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Mortuary Chapel

Trinity (Trinity Bay), Newfoundland and Labrador, A0C, Canada

Formally Recognized: 1999/09/25

Aerial view of Mortuary Chapel, Trinity, Newfoundland; HFNL 2005
Mortuary Chapel (Trinity, NL)
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Other Name(s)


Links and documents

Construction Date(s)


Listed on the Canadian Register: 2005/02/10

Statement of Significance

Description of Historic Place

The Mortuary Chapel is a wooden, Gothic Revival structure with a steep gable roof. Built in 1880 to service the Trinity area, it is one of possibly only two such structures remaining in the province. The designation is confined to the footprint of the building.

Heritage Value

The Mortuary Chapel has been designated because of its cultural, historical and aesthetic value.

The Mortuary Chapel has cultural value because of its use as a memorial site. There are several stained glass memorials in the chapel. They were placed in the chapel to commemorate the lives of residents of Trinity and surrounding communities who had died in the First World War. A large marble plaque mounted on an interior wall commemorates the contribution of George Garland Jr. to the church. George was the grandson of Benjamin Lester, who established a large mercantile premises in Trinity in the 1700s. Unlike many English “merchant princes” who spent little time in Newfoundland, George Jr. lived in Trinity for many years and, as witnessed by this memorial, made a positive impression upon the residents of the community.

The Mortuary Chapel has historical value because of the rarity of such structures in contemporary Newfoundland and Labrador. It is possibly one of only two such chapels remaining in the province. These structures were used primarily as funeral sites with other religious services taking part in larger churches.

The Mortuary Chapel has aesthetic value as it is an excellent example of the adaptation of Gothic Revival style in an outport context. Verticalism is maintained while the style is simplified in terms of both decoration and materials. The Gothic Revival style was the accepted architectural style of Anglican buildings in Newfoundland from the mid 1800s until after the First World War. In the rural context, such buildings were typified by their neatness and regularity.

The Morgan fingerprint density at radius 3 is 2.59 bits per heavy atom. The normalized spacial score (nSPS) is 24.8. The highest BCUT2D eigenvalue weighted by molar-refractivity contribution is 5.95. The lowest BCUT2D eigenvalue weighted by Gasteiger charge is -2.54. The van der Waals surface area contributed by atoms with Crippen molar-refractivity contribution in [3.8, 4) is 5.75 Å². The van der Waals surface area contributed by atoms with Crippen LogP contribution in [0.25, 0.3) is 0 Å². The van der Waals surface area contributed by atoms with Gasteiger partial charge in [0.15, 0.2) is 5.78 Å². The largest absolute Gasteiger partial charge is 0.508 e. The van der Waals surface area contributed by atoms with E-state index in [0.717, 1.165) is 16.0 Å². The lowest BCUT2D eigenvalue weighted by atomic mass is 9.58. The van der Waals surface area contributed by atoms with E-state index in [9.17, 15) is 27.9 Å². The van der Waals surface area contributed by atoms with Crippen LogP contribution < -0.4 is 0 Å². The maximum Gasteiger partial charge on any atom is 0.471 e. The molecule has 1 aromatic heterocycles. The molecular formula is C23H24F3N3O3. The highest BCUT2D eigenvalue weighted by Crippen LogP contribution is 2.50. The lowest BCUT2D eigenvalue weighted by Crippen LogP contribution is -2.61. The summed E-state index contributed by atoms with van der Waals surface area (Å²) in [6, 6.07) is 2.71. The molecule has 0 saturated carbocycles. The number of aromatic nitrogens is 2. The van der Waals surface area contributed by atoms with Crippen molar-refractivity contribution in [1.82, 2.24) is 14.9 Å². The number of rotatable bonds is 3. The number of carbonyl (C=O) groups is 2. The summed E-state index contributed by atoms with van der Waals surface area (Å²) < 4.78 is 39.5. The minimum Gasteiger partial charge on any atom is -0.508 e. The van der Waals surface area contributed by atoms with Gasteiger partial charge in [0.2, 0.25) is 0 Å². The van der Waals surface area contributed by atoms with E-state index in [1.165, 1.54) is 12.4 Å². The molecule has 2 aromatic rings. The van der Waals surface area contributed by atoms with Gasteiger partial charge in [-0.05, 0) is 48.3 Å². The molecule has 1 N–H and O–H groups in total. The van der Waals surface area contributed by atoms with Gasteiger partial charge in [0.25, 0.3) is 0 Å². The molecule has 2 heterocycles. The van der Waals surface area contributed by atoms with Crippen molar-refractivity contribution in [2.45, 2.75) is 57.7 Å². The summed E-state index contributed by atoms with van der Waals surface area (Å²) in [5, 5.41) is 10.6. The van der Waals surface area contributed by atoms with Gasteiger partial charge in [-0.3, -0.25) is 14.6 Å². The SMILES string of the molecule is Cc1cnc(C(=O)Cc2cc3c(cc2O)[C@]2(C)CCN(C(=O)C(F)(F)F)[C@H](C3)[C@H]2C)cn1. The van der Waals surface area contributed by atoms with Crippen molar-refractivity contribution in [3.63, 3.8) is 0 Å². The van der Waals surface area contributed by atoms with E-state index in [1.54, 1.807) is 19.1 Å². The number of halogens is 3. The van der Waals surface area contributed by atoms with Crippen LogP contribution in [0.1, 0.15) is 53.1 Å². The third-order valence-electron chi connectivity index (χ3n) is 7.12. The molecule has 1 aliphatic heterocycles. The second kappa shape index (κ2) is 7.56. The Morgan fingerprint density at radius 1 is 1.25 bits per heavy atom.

Source: Heritage Foundation of Newfoundland and Labrador property designation file M-038-008, Trinity - Mortuary Chapel

Character-Defining Elements

All those features relating to the function of the chapel as a mortuary site, including:
-stained glass memorial windows;
-George Garland memorial plaque;

All those features relating to the building's construction in a Newfoundland interpretation of the Gothic Revival style, including:
-number of storeys;
-steeply pitched gable roof;
-return on eaves;
-finials on ridge of roof;
-wooden roof shingles;
-narrow clapboard;
-corner boards;
-size, style, trim and placement of pointed arch windows;
-size, style, trim and placement of exterior doors;
-location and style of porch on front facade;
-cupola on porch on front facade;
-one-room interior plan;
-exposed beams on interior;
-interior sheathing; and,
-dimension, location and orientation of building.



Newfoundland and Labrador

Recognition Authority

Heritage Foundation of Newfoundland and Labrador

Recognition Statute

Historic Resources Act

Recognition Type

Registered Heritage Structure

Recognition Date


Historical Information

Significant Date(s)


Theme - Category and Type

Building Social and Community Life
Religious Institutions

Function - Category and Type



Religion, Ritual and Funeral
Religious Facility or Place of Worship

Architect / Designer




Additional Information

Location of Supporting Documentation

Heritage Foundation of Newfoundland and Labrador 1 Springdale Street St. John's, NL A1C 5V5

Cross-Reference to Collection

Fed/Prov/Terr Identifier




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